Welcome to Friday Facts! Each week we’ll be taking a look at a specific chart from the Data & Resources section of our website. This week we’re focusing on diabetes in California.
The rates of diabetes in California (and across the country for that matter) have been cause for concern for quite a while. According to a recent report from the California Department of Public Health (CDPH), over 2.3 million Californians have been diagnosed with diabetes, with the vast majority (1.9 million) being Type 2. Diabetes is also the seventh leading cause of death in the state, with roughly 8,000 dying of complications each year.
As you can see in this chart from our Data & Resources section, the most recent California Health Interview Survey – conducted by the UCLA Center for Health Policy Research – found that there are some noticeable disparities in diabetes rates. Native Americans (13.9%), African Americans (11.4%) and Latinos (9.9%) all have higher diabetes rates than Whites (7.2%).
There are many factors that lead to increased risk of Type 2 diabetes, including smoking and obesity. But according to a recent report, Burden of Diabetes in California, CDPH’s Chronic Disease Control Branch found that social and environmental determinants also play a key role. Specifically, the report points out that the prevalence of Type 2 diabetes is two times higher among Californians without a high school diploma than those with college degrees. Furthermore, the rate of diabetes is almost twice as high for those with family incomes below 200% of the Federal Poverty Level compared to those with incomes at or above 300%. This year, 200% of the Federal Poverty Level would amount to $23,340 for an individual and $47,700 for a family of four.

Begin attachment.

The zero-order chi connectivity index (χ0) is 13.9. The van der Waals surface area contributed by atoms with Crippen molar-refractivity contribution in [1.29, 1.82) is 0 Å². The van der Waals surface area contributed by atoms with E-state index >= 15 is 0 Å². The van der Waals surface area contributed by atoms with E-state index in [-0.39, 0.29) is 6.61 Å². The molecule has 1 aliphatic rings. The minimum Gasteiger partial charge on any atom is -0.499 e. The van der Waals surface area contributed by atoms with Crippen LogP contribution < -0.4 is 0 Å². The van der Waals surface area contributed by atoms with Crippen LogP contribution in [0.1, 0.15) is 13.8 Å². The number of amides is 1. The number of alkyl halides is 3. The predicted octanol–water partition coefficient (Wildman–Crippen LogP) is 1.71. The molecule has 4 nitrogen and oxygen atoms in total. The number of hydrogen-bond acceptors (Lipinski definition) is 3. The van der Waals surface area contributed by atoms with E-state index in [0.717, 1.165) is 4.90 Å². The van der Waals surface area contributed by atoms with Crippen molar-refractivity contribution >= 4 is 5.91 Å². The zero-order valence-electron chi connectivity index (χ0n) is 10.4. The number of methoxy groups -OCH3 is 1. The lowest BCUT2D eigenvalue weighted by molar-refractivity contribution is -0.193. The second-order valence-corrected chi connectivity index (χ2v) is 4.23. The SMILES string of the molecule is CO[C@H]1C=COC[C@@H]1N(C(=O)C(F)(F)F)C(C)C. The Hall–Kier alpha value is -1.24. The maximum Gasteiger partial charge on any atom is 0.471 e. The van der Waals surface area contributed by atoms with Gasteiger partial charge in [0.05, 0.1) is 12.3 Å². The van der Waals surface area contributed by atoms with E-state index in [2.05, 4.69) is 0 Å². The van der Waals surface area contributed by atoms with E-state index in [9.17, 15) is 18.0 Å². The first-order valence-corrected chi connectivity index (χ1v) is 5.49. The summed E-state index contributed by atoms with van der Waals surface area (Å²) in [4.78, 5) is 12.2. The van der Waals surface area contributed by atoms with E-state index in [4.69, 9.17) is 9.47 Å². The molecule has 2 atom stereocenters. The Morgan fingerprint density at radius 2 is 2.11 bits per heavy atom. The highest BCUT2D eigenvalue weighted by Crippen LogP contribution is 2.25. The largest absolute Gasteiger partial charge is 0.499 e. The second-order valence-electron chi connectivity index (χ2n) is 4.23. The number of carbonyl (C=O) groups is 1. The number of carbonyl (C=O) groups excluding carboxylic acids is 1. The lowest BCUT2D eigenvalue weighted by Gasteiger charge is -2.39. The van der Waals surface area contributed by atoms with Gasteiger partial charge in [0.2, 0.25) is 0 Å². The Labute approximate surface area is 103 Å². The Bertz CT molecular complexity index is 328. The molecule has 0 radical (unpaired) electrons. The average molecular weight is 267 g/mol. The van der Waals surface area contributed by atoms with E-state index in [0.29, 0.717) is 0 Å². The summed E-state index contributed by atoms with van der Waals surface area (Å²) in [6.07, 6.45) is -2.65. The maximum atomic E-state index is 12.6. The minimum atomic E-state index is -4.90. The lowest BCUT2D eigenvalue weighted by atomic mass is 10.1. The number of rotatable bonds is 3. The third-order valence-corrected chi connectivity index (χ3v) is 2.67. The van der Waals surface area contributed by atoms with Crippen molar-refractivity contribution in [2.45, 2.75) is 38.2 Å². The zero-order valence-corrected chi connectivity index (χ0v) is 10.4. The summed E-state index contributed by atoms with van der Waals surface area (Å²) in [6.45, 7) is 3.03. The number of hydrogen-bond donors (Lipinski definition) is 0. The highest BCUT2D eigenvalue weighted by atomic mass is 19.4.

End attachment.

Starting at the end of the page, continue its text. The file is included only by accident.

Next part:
Over the years, we have done several publications on diabetes, its root causes, and how it impacts communities of color in California. From 2008’s The Unequal Landscape of Diabetes: Place-Based Solutions to End an Epidemic to 2010’s The Inextricable Connection Between Food Insecurity & Diabetes to this past year’s Not So Sweet: Confronting the Health Crisis from Sugar-Sweetened Beverages in California, CPEHN has examined many facets of this health crisis.
Currently, we employ a “health in all policies” strategy to address social and environmental factors, including poverty, education, community design, transportation, and others that contribute to higher rates of obesity, diabetes, and other chronic conditions. We are also working to expand access to health care so that all those living with diabetes can receive the proper diagnosis and treatment.
A lot of other great work is being done to prevent diabetes across California and the rest of the country. If you have or know of any good resources, please share them below in the comments.